The internet is small; but it has a few beautiful physics puzzle collections.
• An excellent puzzle collection on cosmology is found at universeinproblems.com.
• For written physics puzzles, go to www.lockhaven.edu/~dsimanek/puzzles/puzzles.htm.
• To do physics experiments using your smartphone, and to invent new physics puzzles yourself, go to www.phyphox.org and download the free app. It is wonderful.
The internet is small; free physics books are found in it as frequently as birds are found in aquaria. Here are the best ones:
• Friedrich Herrmann's excellent, short and freely downloadable physics textbook for secondary school, The Karlsruhe Physics Course, can be downloaded at www.physikdidaktik.uni-karlsruhe.de/index_en.html. It is available in several languages. This book is also recommended if you – girl or boy – need to repeat what you learned or should have learned about physics, the science of motion, before the age of 18. If you are a professional physicist and are interested in the background of this book, you might also read the 2013 paper by C. Strunk and K. Rincke.
• Two excellent introductory physics texts by Benjamin Crowell, Simple Nature and Light and Matter, as well as a textbook on calculus and a textbook on general relativity can be downloaded at www.lightandmatter.com.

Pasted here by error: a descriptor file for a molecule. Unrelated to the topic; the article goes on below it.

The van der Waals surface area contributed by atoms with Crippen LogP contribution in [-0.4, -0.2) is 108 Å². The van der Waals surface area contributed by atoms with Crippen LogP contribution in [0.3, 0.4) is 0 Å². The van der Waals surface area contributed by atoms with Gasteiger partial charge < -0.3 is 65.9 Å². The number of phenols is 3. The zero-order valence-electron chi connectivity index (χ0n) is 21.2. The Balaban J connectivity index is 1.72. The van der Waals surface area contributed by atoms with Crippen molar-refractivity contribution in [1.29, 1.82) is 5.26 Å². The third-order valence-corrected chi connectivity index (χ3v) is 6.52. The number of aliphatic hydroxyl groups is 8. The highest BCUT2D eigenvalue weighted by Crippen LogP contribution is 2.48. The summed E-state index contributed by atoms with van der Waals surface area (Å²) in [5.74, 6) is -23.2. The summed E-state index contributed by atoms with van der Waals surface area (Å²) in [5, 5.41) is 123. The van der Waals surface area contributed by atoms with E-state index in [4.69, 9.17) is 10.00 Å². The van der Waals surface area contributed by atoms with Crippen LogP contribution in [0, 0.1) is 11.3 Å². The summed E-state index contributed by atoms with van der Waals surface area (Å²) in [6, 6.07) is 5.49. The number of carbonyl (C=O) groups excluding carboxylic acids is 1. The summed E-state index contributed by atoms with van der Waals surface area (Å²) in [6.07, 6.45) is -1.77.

• The Feynman Lectures on Physics, now over 50 years old, are online at www.feynmanlectures.caltech.edu/info/.
• For learning physics for university examinations, the site of reference is Rod Nave's Hyperphysics at hyperphysics.phy-astr.gsu.edu/hbase/hframe.html.
• The high-quality electrodynamics text by Bo Thidé, Electromagnetic Field Theory, can be found around the internet.
• An introduction to quantum mechanics that uses Schwinger's approach, Quantum Principles and Particles by Walter Wilcox, can be downloaded at blogs.baylor.edu/open_text/purpose/quantum-mechanics/.
• Pearls for every physicist are the fallacies about physical concepts collected by Friedrich Herrmann, Historical Burdens on Physics, downloadable (in German) at http://www.physikdidaktik.uni-karlsruhe.de/Kolumne/Altlasten.html. This collection of short texts is a treasure chest; it makes one think and enjoy.
• If you want to explore physics by surfing, have a look at www.numericana.com.
For an extensive list of internet links on physics see Appendix C: Sources of information on motion in volume I of the Motion Mountain physics text.
To learn physics, two wonderful printed and electronic textbooks about motion are by Rainer Müller: Klassische Mechanik - vom Weitsprung zum Marsflug (see here) and Thermodynamik - vom Tautropfen zum Solarkraftwerk (see here). They are the best books on these topics that you will find.